Snowden supporters rallying in central Moscow on Friday with posters protesting state surveillance programs.
President Vladimir Putin said Monday that NSA leaker Edward Snowden would leave Russia "as soon as the opportunity arises" and that the U.S. had blocked any further movement for the fugitive, adding more intrigue to the ongoing whistleblower saga.
"The conditions for political asylum are clear to him, and judging by his latest statements he is changing his position [on leaking documents], but the situation still isn't clear," Putin said in comments carried by Interfax.
In response to a question about what would happen with Snowden next, Putin said, "How do I know? It's his life, his fate," before joking that Snowden was a "Christmas present."
The president's statement only fuels more questions in a situation that has observers wondering whether Snowden is truly capable of remaining independent in a foreign country where he does not know the language.
The Federal Migration Service said Monday that it had still not received Snowden's application for asylum, leading to more speculation about what is going on behind the scenes.
Snowden, who remains stuck at Moscow's main international airport while safely guarded by unidentified security officials, shed little light on who was helping him deal with everyday life at a meeting Friday with Russian officials and heads of international human rights organizations.
Evidently, the former U.S. government contractor had to rely on help from a third party in organizing that meeting, with the guest list showing an unlikely blend of international human rights organizations and a pro-Kremlin State Duma deputy, suggesting that someone must have given Snowden recommendations on who should be invited.
These and other concerns have led Andrei Soldatov, Russia's preeminent expert on the security services, to question whether human rights activists — the first to see one of world's most sought-after fugitives in three weeks — had fulfilled their duties in ensuring that Snowden was not being supervised by Russian security services.
"If human rights groups commit themselves to protect Mr. Snowden and be responsible for his fate, they have to make sure he is safe and in control of his own decisions," he said.
Soldatov said that generally, when refugees arrive to Russia from Central Asian states, such as Tajikistan or Uzbekistan, the first thing human rights organizations do, if the refugees turn to them, is try to establish a clear picture of the person's background.
"Both Amnesty International and Human Rights Watch are obviously concerned about their reputation, so they should be clear about who they are getting involved with," he said.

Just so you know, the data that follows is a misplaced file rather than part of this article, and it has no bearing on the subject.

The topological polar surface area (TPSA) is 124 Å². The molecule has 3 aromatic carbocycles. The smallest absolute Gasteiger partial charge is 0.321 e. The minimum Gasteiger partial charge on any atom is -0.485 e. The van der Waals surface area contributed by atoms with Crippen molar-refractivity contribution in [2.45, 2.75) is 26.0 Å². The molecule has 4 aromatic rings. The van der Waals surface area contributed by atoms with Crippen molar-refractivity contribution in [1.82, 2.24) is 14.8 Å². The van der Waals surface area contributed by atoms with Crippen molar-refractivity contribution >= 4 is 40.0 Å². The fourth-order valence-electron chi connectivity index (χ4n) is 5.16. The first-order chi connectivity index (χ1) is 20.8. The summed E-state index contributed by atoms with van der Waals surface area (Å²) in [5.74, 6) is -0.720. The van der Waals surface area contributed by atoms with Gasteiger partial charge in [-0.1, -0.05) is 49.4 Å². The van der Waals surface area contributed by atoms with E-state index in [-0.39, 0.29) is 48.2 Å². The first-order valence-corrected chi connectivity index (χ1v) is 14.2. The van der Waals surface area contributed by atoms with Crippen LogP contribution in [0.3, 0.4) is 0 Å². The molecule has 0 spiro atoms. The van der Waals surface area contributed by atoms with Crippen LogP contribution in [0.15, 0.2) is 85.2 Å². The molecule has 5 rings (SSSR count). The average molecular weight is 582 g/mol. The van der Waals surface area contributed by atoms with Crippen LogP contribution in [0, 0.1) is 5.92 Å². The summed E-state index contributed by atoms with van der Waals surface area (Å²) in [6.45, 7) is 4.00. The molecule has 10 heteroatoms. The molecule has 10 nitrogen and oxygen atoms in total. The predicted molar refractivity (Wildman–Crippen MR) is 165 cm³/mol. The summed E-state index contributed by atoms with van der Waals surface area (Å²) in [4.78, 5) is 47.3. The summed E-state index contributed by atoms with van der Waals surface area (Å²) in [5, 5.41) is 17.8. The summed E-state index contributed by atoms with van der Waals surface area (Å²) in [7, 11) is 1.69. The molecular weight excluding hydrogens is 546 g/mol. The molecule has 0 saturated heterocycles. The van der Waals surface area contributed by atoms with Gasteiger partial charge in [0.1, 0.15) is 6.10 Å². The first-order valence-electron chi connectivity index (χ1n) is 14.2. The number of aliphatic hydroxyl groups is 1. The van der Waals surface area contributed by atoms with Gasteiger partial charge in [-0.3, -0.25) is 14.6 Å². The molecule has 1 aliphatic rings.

But Alexei Nikitin, head of Amnesty International Russia, said that his organization had a limited scope in its work.
"What we are concerned about is human rights, and we repeatedly stated before the meeting that we consider Mr. Snowden a whistleblower and that he had the right to do what he did," he said.
At the same time, Nikitin said it was clear that the meeting was under the control of the Russian government, noting that the way it was organized made him think that "Snowden's asylum application will yield a positive result."
Another participant at the meeting, Tanya Lokshina, a senior researcher at Moscow's Human Rights Watch office, was more critical in her remarks.
"I did not understand what the meaning of the meeting was … It was very clear that the meeting was more like a news conference, albeit with no journalists present," Lokshina told Interfax.
According to the head of the Federal Migration Service's public council, Vladimir Volokh, Snowden's application would take three to six months to process.
If Snowden is granted refugee status, he said, no limitations on his freedom of movement would be imposed.
"He will just have to register, like all Russian citizens do," Volokh told Interfax.
Snowden's choice of Guardian columnist Glenn Greenwald as a partner to preserve and propagate the secret files he obtained could have some questioning his sense of irony.
The Guardian's relationship with the Russian government has been more than problematic in recent years, with Moscow correspondent Luke Harding expelled from the country in 2011 in what many saw as payback for his critical stance on Russia's government.
Harding said in his 2011 book "The Mafia State" that he was harassed by the Federal Security Service, with security service members even breaking into his home in an intimidation campaign using psychological techniques developed by the KGB.
Peter Beaumont, foreign affairs editor at the Observer, the Guardian's Sunday edition, also questioned Snowden's real attitude toward Russia.
"Perhaps it was no more than being naive, but to list Putin's Russia, as Snowden did, among his little list of countries for 'being the first to stand against human rights violations' suggests a dangerous moral relativism," Beaumont wrote.
Correction: An earlier version of this article incorrectly stated security analyst Andrei Soldatov's first name as Alexei.